Thrilling, heady and mesmerizing, “Prelude to an Afternoon of a Faun” by Claude Debussy spins a story of gold before the play begins. A personal favorite of mine, this moving piece sets the stage for the complex story of love, betrayal and conflict arching to mythological proportions. The Sculptress, now playing at Fells Point Corner Theatre in Baltimore, MD, reveals the troublesome love affair between sculptress Camille Claudel, considered a “woman genius” and Auguste Rodin, the famous sculptor so well known for his spirited work.
We learn the two synergistic souls met in Paris, France in the early 1880s. Their love was destined to stagnate under the shadowy complexity of Rodin’s long time relationship with Rose Beuret whom he was reluctant to leave. After an unwanted abortion, Camille, played robustly by Karin Rosnizeck, breaks off her romantic relationship with Rodin and sometime later begins to show the manifestations of paranoia and schizophrenia. After being “voluntarily” committed to the Montdevergues Asylum, at Montfavet by her brother, Paul, played with command by Stefan Aleksander, she finds herself imprisoned more by her brother’s selfish and relentless jealousy than by the asylum staff. It was clear that years of challenging family dysfunction in which children competed for their parents love and support had unraveled their sibling bonding.
Into the office of Paul Claudel comes Spanish artist, Remedios Varo, played with cool, staccato spontaneity by Yagmur Muftuoglu. Paul Claudel, having discovered his sister’s interest in Varo’s art, hires her to ease his sister’s deepening depression and his conscience. The women beget a true friendship that buoys them through the discoveries of infidelity and the ravages of WWI. Camille’s suppressed emotions are revealed in the telling of her love and loss of her precious cats which she was forced to leave behind when committed. Varo’s gifting of a stuffed cat appears to appease Camille after which she experiences a quickening of inspiration leading to a renewed interest in sculpting. Paul, hoping to derail the strengthening friendship between the two, becomes outraged when his orders to keep Varo away from his sister are ignored.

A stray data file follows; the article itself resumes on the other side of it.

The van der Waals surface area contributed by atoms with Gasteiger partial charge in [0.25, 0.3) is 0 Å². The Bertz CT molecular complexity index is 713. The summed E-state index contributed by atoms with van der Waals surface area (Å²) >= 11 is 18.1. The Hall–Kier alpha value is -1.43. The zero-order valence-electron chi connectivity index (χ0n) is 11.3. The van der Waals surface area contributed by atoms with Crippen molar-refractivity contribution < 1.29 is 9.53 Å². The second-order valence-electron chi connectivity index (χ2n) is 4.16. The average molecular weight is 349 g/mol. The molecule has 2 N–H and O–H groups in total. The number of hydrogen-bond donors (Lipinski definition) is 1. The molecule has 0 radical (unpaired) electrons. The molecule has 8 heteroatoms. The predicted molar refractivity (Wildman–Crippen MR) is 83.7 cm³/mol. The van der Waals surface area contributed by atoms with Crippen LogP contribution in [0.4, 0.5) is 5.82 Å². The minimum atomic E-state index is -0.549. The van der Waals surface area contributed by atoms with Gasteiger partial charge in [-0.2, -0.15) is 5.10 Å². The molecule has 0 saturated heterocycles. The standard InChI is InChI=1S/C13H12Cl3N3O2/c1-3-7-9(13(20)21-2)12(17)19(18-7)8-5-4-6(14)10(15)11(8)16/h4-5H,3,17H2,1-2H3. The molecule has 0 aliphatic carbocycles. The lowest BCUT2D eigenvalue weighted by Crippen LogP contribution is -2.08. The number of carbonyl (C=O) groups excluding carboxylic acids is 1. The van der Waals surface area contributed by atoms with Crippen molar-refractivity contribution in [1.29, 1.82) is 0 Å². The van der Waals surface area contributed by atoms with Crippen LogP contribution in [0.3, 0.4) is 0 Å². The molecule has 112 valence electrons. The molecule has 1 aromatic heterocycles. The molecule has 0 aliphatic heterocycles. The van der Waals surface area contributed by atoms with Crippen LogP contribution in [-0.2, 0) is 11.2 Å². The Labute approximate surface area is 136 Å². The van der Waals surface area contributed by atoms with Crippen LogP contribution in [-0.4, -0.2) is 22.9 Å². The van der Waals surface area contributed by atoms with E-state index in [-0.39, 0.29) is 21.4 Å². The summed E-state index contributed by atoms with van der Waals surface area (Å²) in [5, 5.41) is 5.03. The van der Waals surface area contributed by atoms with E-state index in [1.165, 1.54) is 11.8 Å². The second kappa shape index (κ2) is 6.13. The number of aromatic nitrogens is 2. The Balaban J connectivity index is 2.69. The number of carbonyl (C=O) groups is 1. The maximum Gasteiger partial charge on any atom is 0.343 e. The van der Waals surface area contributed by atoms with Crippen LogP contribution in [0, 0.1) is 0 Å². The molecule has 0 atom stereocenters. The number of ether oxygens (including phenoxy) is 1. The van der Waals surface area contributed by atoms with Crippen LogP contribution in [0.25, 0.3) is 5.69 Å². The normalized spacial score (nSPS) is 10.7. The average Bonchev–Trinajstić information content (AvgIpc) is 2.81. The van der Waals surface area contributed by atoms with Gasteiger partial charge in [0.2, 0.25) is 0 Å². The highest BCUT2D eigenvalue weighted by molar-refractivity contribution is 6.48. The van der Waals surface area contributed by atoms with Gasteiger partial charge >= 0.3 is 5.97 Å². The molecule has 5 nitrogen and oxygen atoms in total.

When asked about the role of Paul Claudel, actor Stefan Aleksander contrasted it with the wonderful childhood he enjoyed. What most intrigued him about the play was the ability of the script to “breathe,” my words not his. He insists that he loves most the lack of direct design in the script beautifully written by Marilyn Millstone and directed by Juliana Avery. “The actors,” he shared, “are free to layer their roles as they define and develop their characters.”
Camille’s death brings the story full circle. Claudel, clutching at the last pieces of Camille’s works of art, comes face to face with his own guilt and desertion of his sister when she needed him most.
Of special mention are those with smaller but no less important roles. The bridled passions of the asylum administrator, Genevieve Renat, a woman with her own clouded past, is played with deceptive stoicism by Ellie Nicholl. With her assistance, Camille is given unexpected freedoms.
Eve Carlson is so perfect in the roles of the young nun and the secretary that I can’t think of how she could possibly improve. She is given to humorous expressions and eyes that tell what others may have missed — the truth. David Shoemaker, who portrays three small but intriguing roles, is a master at creating instant intimacy when on stage. His lines delivered to Camille and Remedios were enhanced by his ease of movement within the space between himself and the other actors. In this production, accomplishing that is not an easy task because there are many scene changes. White curtained sections are regularly moved and opened to reveal black and white drawings. These add the look of an extended office in one scene and an entry hall in another.
Costuming felt true to the period. The hats and shoes in particular were very much what one would expect to have seen in Paris from 1935 through 1951. The solid blocks of black and white flooring are mirrored in the costumes and strike a dichotomy between the vulnerable and strong within each character’s life.
You must see this production! It is full and rich with irony and paradox and handled with brazen authority by each of the actors. Excellente’!
Running time: Two hours.
The Sculptress information and tickets.